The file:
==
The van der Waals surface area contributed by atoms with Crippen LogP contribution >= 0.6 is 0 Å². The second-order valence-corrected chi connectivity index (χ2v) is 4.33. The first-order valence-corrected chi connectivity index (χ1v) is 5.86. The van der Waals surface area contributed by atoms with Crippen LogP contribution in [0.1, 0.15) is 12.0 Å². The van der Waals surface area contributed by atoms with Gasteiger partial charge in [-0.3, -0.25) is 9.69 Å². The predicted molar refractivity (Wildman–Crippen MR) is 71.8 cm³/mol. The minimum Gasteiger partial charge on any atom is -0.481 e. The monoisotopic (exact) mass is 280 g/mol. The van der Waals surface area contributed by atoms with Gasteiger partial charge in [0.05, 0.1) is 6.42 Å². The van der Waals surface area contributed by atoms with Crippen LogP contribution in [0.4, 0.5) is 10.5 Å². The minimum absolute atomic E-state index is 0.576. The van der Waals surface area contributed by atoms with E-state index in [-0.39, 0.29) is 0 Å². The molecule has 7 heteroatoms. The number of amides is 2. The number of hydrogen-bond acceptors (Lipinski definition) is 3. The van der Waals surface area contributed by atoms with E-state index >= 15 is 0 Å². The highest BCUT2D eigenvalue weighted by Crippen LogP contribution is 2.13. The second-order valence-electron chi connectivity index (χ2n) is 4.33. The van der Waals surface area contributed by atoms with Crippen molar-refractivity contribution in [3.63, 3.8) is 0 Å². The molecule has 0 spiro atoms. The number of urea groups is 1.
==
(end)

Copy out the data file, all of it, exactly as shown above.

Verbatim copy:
The van der Waals surface area contributed by atoms with Crippen LogP contribution >= 0.6 is 0 Å². The second-order valence-corrected chi connectivity index (χ2v) is 4.33. The first-order valence-corrected chi connectivity index (χ1v) is 5.86. The van der Waals surface area contributed by atoms with Crippen LogP contribution in [0.1, 0.15) is 12.0 Å². The van der Waals surface area contributed by atoms with Gasteiger partial charge in [-0.3, -0.25) is 9.69 Å². The predicted molar refractivity (Wildman–Crippen MR) is 71.8 cm³/mol. The minimum Gasteiger partial charge on any atom is -0.481 e. The monoisotopic (exact) mass is 280 g/mol. The van der Waals surface area contributed by atoms with Gasteiger partial charge in [0.05, 0.1) is 6.42 Å². The van der Waals surface area contributed by atoms with Crippen LogP contribution in [0.4, 0.5) is 10.5 Å². The minimum absolute atomic E-state index is 0.576. The van der Waals surface area contributed by atoms with E-state index in [-0.39, 0.29) is 0 Å². The molecule has 7 heteroatoms. The number of amides is 2. The number of hydrogen-bond acceptors (Lipinski definition) is 3. The van der Waals surface area contributed by atoms with E-state index >= 15 is 0 Å². The highest BCUT2D eigenvalue weighted by Crippen LogP contribution is 2.13. The second-order valence-electron chi connectivity index (χ2n) is 4.33. The van der Waals surface area contributed by atoms with Crippen molar-refractivity contribution in [3.63, 3.8) is 0 Å². The molecule has 0 spiro atoms. The number of urea groups is 1.